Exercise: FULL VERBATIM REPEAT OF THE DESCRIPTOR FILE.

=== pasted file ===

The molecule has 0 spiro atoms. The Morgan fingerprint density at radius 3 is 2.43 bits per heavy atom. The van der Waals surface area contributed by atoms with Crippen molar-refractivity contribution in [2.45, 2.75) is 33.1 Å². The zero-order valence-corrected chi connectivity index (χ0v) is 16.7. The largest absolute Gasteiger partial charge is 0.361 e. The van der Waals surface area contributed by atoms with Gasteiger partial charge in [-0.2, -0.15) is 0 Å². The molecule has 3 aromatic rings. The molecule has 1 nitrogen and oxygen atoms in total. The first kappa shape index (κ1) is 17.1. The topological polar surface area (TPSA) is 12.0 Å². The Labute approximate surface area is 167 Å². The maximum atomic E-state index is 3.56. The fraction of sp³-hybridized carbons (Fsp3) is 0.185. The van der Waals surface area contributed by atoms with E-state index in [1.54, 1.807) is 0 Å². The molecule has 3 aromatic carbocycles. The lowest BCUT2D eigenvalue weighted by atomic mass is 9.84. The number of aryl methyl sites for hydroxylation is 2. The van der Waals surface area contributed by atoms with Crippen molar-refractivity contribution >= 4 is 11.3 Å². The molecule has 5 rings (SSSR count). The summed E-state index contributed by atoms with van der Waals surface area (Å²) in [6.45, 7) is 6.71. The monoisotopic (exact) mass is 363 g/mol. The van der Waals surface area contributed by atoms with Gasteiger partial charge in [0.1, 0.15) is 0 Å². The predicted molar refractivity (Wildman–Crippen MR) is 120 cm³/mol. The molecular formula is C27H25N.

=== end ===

The molecule has 0 spiro atoms. The Morgan fingerprint density at radius 3 is 2.43 bits per heavy atom. The van der Waals surface area contributed by atoms with Crippen molar-refractivity contribution in [2.45, 2.75) is 33.1 Å². The zero-order valence-corrected chi connectivity index (χ0v) is 16.7. The largest absolute Gasteiger partial charge is 0.361 e. The van der Waals surface area contributed by atoms with Gasteiger partial charge in [-0.2, -0.15) is 0 Å². The molecule has 3 aromatic rings. The molecule has 1 nitrogen and oxygen atoms in total. The first kappa shape index (κ1) is 17.1. The topological polar surface area (TPSA) is 12.0 Å². The Labute approximate surface area is 167 Å². The maximum atomic E-state index is 3.56. The fraction of sp³-hybridized carbons (Fsp3) is 0.185. The van der Waals surface area contributed by atoms with E-state index in [1.54, 1.807) is 0 Å². The molecule has 3 aromatic carbocycles. The lowest BCUT2D eigenvalue weighted by atomic mass is 9.84. The number of aryl methyl sites for hydroxylation is 2. The van der Waals surface area contributed by atoms with Crippen molar-refractivity contribution >= 4 is 11.3 Å². The molecule has 5 rings (SSSR count). The summed E-state index contributed by atoms with van der Waals surface area (Å²) in [6.45, 7) is 6.71. The monoisotopic (exact) mass is 363 g/mol. The van der Waals surface area contributed by atoms with Gasteiger partial charge in [0.1, 0.15) is 0 Å². The predicted molar refractivity (Wildman–Crippen MR) is 120 cm³/mol. The molecular formula is C27H25N.